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Avoid Comments About Appearance at Business Meetings

Is it ok if, during a business meeting, a man says to a woman, “You have beautiful eyes”? Or how about commenting at a networking event that “I was sitting with the lovely Anne, Beth, and Cathy, and what could be better than that.”? Based on my recent experience, some lawyers persist in making comments […]

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When Lawyers Should Have Free Meetings With Clients

Lawyers who bill by the hour are understandably reluctant to work for free.  In particular, lawyers tend to shy away from having client meetings and then not billing them for it.  Too often lawyers wait until the client has expressed anger or threatened to end the representation before finally agreeing to have a free meeting.  […]

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The True Costs of Independent Contractor at Law Firms

Law firms have traditionally hired employees as opposed to independent contractors.  In the past ten years, however, there has been an increasing trend to hire independent contractors for a whole range of work.  For example, staffing companies now routinely provide lawyers to law firms on a project basis. Historically these were likely to be document […]

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The Myth of Feeling Indispensable

Many lawyers and law firms have a difficult time scaling their practices.  Too often lawyers are the bottleneck in the decision-making process. I used to think that this was largely a function of not being trained to delegate, combined with not fully understanding the financial benefits associated with leveraging time. Those factors are still relevant, […]

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Do Nice Lawyers Attract Fewer Clients?

Conventional wisdom is that people want to work with people they like. But is that true for lawyers, who are sometimes called upon to do things that are decidedly not nice? To what extent are lawyers selected precisely because they are perceived capable of being not nice, and does that put nice lawyers at a […]

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Selecting Resilient Lawyers

Many lawyers struggle to build a book of business because they are on average less resilient than entrepreneurs. Research has shown that as a group lawyers are dramatically less able to bounce back from negative events than most people. And law schools and law firms tend to go out of their way to find high-achieving […]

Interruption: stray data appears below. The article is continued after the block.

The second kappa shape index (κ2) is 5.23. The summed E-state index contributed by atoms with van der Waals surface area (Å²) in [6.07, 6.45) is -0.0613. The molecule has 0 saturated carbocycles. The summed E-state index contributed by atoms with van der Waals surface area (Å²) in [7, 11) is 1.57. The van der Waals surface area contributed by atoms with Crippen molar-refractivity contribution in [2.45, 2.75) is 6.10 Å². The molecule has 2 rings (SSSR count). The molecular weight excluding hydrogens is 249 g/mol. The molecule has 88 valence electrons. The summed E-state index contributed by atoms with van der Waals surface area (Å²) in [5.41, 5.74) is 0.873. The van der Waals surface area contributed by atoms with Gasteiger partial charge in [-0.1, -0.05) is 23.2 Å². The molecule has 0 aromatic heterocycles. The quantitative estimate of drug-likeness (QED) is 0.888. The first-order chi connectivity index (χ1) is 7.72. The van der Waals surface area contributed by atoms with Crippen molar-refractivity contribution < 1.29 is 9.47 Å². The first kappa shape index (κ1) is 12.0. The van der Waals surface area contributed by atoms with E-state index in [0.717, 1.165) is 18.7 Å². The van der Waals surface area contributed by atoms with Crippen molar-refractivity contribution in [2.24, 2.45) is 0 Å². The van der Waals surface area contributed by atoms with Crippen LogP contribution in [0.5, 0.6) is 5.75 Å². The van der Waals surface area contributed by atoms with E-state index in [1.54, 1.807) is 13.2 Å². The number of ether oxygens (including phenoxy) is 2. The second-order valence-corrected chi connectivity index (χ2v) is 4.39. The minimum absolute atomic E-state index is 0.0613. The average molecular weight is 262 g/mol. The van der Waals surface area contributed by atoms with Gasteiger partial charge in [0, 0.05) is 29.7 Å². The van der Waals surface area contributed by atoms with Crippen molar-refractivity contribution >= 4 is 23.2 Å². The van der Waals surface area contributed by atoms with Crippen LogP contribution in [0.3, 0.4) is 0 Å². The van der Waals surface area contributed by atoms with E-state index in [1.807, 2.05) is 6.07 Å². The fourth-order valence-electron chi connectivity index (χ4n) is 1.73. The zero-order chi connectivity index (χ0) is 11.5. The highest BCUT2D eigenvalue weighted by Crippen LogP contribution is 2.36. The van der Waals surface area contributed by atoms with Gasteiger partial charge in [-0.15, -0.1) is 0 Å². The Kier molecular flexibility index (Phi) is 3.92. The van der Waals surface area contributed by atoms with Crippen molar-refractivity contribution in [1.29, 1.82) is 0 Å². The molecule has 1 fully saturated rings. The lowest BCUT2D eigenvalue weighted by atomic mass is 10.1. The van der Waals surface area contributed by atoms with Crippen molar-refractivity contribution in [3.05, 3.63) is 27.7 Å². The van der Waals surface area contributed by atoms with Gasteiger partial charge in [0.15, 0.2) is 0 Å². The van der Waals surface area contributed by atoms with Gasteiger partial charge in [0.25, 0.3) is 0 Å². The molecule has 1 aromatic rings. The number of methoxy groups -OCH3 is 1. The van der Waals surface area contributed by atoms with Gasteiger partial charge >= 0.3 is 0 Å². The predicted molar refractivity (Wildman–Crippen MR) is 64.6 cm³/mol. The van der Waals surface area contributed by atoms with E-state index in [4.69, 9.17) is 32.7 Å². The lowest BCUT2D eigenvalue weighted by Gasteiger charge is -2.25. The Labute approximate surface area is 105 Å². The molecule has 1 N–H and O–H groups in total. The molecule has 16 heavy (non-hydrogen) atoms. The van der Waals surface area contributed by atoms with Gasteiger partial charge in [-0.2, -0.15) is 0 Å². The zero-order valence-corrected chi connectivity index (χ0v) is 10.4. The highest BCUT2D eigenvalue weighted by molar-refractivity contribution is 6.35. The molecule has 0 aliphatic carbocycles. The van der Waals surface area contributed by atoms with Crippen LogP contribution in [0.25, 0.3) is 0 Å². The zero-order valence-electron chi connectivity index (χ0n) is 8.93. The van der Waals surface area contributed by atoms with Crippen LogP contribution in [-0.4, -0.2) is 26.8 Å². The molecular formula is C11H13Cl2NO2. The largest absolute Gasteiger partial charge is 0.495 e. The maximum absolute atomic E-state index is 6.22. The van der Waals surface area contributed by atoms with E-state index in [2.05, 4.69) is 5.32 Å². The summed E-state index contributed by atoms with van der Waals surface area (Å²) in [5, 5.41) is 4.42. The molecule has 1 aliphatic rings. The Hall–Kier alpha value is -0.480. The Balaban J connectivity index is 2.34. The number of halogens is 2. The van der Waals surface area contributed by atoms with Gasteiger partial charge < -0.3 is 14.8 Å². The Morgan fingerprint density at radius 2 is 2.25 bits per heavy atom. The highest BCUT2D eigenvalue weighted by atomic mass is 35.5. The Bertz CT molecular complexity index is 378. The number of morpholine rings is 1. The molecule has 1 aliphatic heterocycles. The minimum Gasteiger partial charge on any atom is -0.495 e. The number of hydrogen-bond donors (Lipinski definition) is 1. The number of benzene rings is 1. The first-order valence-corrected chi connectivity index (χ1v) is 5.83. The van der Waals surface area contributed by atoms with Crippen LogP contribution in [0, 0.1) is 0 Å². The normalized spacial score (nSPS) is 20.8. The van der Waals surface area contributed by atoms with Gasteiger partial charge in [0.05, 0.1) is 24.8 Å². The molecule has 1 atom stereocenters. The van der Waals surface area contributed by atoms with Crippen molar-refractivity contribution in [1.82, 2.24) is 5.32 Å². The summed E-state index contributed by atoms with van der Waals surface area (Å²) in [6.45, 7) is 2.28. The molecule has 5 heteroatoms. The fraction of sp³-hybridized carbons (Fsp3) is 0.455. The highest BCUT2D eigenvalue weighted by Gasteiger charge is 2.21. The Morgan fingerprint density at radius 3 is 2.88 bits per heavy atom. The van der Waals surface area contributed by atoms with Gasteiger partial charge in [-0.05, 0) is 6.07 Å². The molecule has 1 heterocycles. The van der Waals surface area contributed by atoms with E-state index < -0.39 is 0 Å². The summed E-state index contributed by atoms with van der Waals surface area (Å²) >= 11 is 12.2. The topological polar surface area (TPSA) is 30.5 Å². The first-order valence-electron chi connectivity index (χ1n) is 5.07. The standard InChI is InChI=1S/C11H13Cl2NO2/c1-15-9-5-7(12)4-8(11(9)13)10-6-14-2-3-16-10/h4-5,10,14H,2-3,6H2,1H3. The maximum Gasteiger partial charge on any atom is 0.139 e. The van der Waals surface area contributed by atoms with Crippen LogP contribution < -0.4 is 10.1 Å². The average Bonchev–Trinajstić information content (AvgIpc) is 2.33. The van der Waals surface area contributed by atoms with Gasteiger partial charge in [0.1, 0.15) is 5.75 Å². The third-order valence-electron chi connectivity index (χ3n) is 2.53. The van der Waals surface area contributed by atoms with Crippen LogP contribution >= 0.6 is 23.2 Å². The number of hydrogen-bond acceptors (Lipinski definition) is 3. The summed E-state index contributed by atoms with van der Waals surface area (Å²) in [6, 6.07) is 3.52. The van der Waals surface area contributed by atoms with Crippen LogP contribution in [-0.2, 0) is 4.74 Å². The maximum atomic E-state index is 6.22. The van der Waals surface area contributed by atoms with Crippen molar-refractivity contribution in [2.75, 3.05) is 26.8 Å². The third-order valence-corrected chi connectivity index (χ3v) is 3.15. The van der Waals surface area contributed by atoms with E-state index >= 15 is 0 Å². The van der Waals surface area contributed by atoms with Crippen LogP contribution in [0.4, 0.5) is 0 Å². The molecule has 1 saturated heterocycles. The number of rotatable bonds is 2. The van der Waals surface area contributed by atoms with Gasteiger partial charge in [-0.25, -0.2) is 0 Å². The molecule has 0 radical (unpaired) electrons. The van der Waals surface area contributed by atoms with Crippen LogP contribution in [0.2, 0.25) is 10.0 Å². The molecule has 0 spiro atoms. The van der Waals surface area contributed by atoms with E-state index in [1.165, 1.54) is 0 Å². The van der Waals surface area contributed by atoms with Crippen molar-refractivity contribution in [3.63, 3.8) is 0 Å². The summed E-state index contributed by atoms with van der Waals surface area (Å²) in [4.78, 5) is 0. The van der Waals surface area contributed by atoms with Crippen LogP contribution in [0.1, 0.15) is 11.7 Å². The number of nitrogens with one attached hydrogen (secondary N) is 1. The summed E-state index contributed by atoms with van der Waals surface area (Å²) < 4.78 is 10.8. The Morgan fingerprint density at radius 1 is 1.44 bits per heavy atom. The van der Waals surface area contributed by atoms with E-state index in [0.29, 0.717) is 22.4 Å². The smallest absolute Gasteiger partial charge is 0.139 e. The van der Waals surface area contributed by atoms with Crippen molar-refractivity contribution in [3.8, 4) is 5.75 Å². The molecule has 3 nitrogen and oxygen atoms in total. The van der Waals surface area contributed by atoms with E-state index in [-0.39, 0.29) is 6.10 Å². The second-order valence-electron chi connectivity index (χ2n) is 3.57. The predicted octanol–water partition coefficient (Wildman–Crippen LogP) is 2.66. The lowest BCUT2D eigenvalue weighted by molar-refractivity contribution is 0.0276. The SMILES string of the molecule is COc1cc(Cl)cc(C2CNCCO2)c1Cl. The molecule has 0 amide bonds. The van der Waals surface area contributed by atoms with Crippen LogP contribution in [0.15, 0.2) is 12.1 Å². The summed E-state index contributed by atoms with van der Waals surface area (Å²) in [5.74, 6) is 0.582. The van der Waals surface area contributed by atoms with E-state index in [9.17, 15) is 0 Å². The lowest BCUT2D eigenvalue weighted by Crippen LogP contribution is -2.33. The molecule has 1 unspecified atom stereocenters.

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Why Law Firms Mismanage Their Profit Margins

Too many lawyers don’t know how much profit they generate from different kinds of work they do on behalf of clients. When I ask potential clients questions about their margins, most say that they can track that information down for me. And most lawyers don’t understand why I think that they should know that number […]

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Why Attorneys Should Provide Non-Legal Support to Their Clients

An accomplished large law firm corporate attorney recently told me, “I want my clients calling me for everything.” This statement was made in the context of him describing how he regularly refers a variety of service providers to his clients, many of whom aren’t lawyers. He wants to cultivate a sense in his clients’ minds […]

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How to Evaluate a Lateral Partner Move

Attorneys are changing law firms at an unprecedented rate. Many of those who are changing employers are of counsel, non-non-equity partners, and even associates with a relatively modest book of business. As a result, law firms need to evaluate a wider array of lawyers. Too often, neither the law firm nor the lawyer has a […]

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How to Keep Law Firm Rainmakers Happy

Law firms that thrive take care of their rainmakers. And too many firms act as if compensation is the only issue that matters in this context. In the last decade originating partners (i.e., the partner that is primarily responsible for bringing in a client or who have the primary responsibility for maintaining the client relationship) […]